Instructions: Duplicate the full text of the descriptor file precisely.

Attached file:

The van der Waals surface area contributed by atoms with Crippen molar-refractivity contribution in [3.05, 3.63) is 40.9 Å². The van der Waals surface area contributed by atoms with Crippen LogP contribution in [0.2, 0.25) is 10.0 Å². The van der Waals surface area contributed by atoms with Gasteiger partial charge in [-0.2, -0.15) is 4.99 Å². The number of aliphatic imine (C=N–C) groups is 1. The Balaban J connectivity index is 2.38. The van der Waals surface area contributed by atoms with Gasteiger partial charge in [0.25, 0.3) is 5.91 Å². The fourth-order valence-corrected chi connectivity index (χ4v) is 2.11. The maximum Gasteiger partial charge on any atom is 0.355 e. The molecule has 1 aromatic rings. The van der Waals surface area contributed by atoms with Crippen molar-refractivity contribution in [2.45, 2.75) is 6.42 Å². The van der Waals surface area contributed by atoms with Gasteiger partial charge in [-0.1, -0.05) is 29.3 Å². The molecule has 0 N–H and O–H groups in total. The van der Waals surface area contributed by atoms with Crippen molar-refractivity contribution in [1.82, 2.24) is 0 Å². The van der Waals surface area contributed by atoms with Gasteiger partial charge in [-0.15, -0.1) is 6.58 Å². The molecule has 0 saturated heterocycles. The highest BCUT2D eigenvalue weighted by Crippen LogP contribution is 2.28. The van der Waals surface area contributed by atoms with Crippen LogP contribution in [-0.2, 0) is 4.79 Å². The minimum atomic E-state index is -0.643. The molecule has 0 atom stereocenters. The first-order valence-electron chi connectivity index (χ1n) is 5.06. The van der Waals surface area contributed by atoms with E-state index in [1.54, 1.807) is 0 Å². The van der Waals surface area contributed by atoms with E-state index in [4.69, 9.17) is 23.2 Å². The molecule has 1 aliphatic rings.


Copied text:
The van der Waals surface area contributed by atoms with Crippen molar-refractivity contribution in [3.05, 3.63) is 40.9 Å². The van der Waals surface area contributed by atoms with Crippen LogP contribution in [0.2, 0.25) is 10.0 Å². The van der Waals surface area contributed by atoms with Gasteiger partial charge in [-0.2, -0.15) is 4.99 Å². The number of aliphatic imine (C=N–C) groups is 1. The Balaban J connectivity index is 2.38. The van der Waals surface area contributed by atoms with Gasteiger partial charge in [0.25, 0.3) is 5.91 Å². The fourth-order valence-corrected chi connectivity index (χ4v) is 2.11. The maximum Gasteiger partial charge on any atom is 0.355 e. The molecule has 1 aromatic rings. The van der Waals surface area contributed by atoms with Crippen molar-refractivity contribution in [2.45, 2.75) is 6.42 Å². The van der Waals surface area contributed by atoms with Gasteiger partial charge in [-0.1, -0.05) is 29.3 Å². The molecule has 0 N–H and O–H groups in total. The van der Waals surface area contributed by atoms with Crippen molar-refractivity contribution in [1.82, 2.24) is 0 Å². The van der Waals surface area contributed by atoms with Gasteiger partial charge in [-0.15, -0.1) is 6.58 Å². The molecule has 0 saturated heterocycles. The highest BCUT2D eigenvalue weighted by Crippen LogP contribution is 2.28. The van der Waals surface area contributed by atoms with Crippen LogP contribution in [-0.2, 0) is 4.79 Å². The minimum atomic E-state index is -0.643. The molecule has 0 atom stereocenters. The first-order valence-electron chi connectivity index (χ1n) is 5.06. The van der Waals surface area contributed by atoms with E-state index in [1.54, 1.807) is 0 Å². The van der Waals surface area contributed by atoms with E-state index in [4.69, 9.17) is 23.2 Å². The molecule has 1 aliphatic rings.